South African student gets critical lab experience at JMU
Eating at Mexican restaurants and going to a swimming pool were among the new experiences for a South African college student who spent much of June and July studying chemistry at JMU.
Sebenzile Shabalala, a third-year chemistry major at the University of KwaZulu-Natal in Durban, South Africa, also took short trips to Connecticut, Rhode Island and New York City during her six-week visit. And while she will never forget the new experiences she had on her first-ever trip outside her province, the opportunity to do research will be the most valuable, she said.
"I have never gotten this chance before. I've never been in a research lab so it's helping a lot," said Shabalala.
Shabalala returned to South Africa on July 20 to begin the second half of her third year, which started July 23. She hopes her academic performance will earn her a fourth year, called an honors year. Students from around the country can apply for the fourth year and just 20 students will be selected in her program. Unlike at JMU, undergraduates in South Africa do not do research unless they are accepted into the honors year. The "lab" experiences up to that point involve solving problems with known outcomes.
"They call laboratories practicals," said JMU chemistry Professor Brian Augustine, who sponsored Shabalala's visit. "They give you a prac manual and say, 'Here, mix two grams of this and 22 grams of this and wait for five minutes. It's like a cookbook. Everything's all worked out. There are very few unknowns to it."
Augustine received a Fulbright scholarship to teach entry-level nanoscience at the University of KwaZulu-Natal in 2009. Shabalala is the second South African student he has brought to JMU to get research experience. The first student, Vezekile Zungu, came in summer 2010 and is now working on a master's degree in South Africa.
Shabalala, who wants to earn a doctorate and then teach or do research, worked with two JMU students — chemistry major Skylar White and physics major Ethan Cummings — exploring crystallization of nanocomposite polymeric materials. Using an atomic force microscope, the team was able to monitor the crystallization in real-time as the polymer was crystallizing.
The goal, Augustine said, is to understand why the material crystallizes the way it does. More and more, industries are starting to mix nanometer-scale materials into traditional polymers to change their properties. The changes can make materials stronger, more fire resistant or even improve optical properties.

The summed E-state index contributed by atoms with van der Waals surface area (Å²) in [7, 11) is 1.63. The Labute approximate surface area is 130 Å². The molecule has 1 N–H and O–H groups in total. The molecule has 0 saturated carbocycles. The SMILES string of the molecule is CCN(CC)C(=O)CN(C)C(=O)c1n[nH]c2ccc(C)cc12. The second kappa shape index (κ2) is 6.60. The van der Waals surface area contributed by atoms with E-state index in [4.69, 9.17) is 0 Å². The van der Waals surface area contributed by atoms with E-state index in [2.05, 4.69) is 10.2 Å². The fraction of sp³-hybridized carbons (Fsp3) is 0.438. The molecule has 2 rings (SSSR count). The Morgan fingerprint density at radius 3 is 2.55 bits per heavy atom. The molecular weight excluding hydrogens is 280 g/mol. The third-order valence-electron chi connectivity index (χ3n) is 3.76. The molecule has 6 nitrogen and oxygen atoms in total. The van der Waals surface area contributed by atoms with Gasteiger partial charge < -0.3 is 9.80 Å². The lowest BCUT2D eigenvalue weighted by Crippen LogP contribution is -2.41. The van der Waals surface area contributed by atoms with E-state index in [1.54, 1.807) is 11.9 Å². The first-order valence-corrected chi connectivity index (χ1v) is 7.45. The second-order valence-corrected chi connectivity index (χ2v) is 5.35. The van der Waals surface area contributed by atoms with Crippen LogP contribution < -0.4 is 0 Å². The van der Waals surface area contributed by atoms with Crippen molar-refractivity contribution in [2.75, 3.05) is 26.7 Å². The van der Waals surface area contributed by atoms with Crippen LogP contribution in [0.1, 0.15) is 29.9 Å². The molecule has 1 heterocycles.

"Because this hasn't been done for a long time, there's little understanding of how the structure of the polymer changes when you start adding these nanocomposite materials," Augustine said. "Our work isn't for a specific application, it's more fundamental. I think the thing we're doing that's the most interesting is studying it in real-time. We can actually watch the phenomena occurring."
With the experience she gained at JMU, Shabalala is now part of a small group of South Africans who can use an atomic force microscope, Augustine said. She also received valuable experience characterizing materials.
One of the first things Shabalala learned was that research does not always go as planned. It took about a week to get the experiments working properly. In the end, she was able to see the crystallization phenomena.
"She did a great job," Augustine said. "We had a problem that we had been wrestling with for a while and she helped solve the problem. As a scientist, that is an important skill to know."
Shabalala's final task was to create a poster that can be used for presenting the research, also something she did for the first time. Shabalala said she plans to present the poster at her university. It will also be presented by one of her research partners at the annual Research Experiences for Undergraduates Symposium on Aug. 2 and 3.
Augustine hopes he can help more South African students improve their chances to continue their higher education in a country that still faces hardships recovering from nearly 40 years of apartheid policies. Funding is the main obstacle. He is working with corporate and higher education contacts in South Africa in hopes of bolstering the program.
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Published July 31, 2012
By Eric Gorton, Public Affairs